To say I'm artistic is a huge understatement. Ever since I was a little girl I've been drawing, singing, acting, writing--basically doing anything I can to create, create, create. So when I saw my first piece of fan art, I completely flipped out!

My critique partner, Ilima Todd, recently asked me if she could let her fourteen-year-old daughter read my latest manuscript. I said yes and a few days later, Ilima told me how much her daughter loved my story--that it's one of her top five favorite books (and she's a voracious reader). This made me all kinds of happy. I write YA stories, but I've never had someone in my target audience read anything of mine. So to see such a positive reaction was thrilling.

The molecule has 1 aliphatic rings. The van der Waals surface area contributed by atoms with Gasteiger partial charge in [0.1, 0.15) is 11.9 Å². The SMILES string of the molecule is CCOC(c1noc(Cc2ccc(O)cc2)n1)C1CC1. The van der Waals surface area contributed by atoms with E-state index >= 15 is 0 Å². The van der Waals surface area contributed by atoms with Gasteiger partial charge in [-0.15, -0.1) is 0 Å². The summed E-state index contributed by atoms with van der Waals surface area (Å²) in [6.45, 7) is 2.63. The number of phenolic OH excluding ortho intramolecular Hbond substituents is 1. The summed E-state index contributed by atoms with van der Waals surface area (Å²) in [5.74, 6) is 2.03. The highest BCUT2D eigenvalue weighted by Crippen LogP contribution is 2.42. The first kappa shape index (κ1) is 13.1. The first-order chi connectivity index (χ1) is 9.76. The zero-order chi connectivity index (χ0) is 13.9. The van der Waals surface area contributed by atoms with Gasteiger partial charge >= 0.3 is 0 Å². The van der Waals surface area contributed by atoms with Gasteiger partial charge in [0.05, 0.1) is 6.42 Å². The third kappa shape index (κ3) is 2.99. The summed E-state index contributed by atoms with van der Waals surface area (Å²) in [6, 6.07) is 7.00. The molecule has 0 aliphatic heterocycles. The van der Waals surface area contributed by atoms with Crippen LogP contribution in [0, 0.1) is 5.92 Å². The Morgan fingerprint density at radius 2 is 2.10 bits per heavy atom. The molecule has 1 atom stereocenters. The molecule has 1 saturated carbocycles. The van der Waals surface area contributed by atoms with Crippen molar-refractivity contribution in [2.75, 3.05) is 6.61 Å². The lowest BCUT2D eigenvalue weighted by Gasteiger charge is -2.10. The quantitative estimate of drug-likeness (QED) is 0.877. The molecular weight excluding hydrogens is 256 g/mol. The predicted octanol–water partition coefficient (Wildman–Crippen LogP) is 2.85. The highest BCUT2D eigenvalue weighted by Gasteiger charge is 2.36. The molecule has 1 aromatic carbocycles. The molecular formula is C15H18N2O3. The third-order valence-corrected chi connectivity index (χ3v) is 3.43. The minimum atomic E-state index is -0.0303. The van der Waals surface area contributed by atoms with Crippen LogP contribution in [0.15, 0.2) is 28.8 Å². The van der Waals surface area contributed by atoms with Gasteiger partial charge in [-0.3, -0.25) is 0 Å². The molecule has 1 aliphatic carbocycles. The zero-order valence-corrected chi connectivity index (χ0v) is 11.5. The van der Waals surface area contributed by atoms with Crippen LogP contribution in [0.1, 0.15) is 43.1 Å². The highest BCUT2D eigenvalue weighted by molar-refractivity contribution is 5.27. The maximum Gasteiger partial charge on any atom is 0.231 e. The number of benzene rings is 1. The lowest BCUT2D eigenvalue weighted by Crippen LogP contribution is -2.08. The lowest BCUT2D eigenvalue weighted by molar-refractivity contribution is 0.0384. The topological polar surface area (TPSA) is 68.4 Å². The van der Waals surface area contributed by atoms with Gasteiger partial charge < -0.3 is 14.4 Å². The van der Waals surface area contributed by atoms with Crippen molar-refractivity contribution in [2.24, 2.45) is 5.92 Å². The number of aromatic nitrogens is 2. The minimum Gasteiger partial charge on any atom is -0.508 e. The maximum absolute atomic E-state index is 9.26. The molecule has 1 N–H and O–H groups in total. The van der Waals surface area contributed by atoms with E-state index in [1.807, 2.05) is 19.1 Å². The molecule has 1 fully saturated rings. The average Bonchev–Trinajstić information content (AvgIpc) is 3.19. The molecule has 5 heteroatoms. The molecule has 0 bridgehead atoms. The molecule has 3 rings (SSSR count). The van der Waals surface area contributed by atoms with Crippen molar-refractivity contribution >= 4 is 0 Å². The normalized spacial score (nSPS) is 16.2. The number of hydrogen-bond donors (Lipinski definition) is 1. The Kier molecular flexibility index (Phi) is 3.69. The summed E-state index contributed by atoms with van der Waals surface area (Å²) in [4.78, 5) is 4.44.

Then to make things even more wonderful, Ilima's daughter (Emma) sketched a drawing of the love interest in the story, Gabriel Stonebrook. She told her mom she'd been a little depressed ever since finishing my manuscript because no boy at her school will ever compare to Gabriel. :-) Happy sigh. Can I just tell you much I love Emma right now?

So without further gushing over Emma, here's how she sees Gabriel:

Look at his suspenders! His lopsided dimples! His sweet, but haunted expression! And my favorite, the hearts around his name. Oh, and I didn't see this until now--very faintly on top it says, "for Kathryn Purdie."

<3 <3 <3 <3 <3

Thanks, Emma, for making this author's day--week--year. And here's hoping you find your own Gabriel someday (and with any luck his mom isn't trapped in the purgatory of his dreams and he lives in your own time dimension). ;-)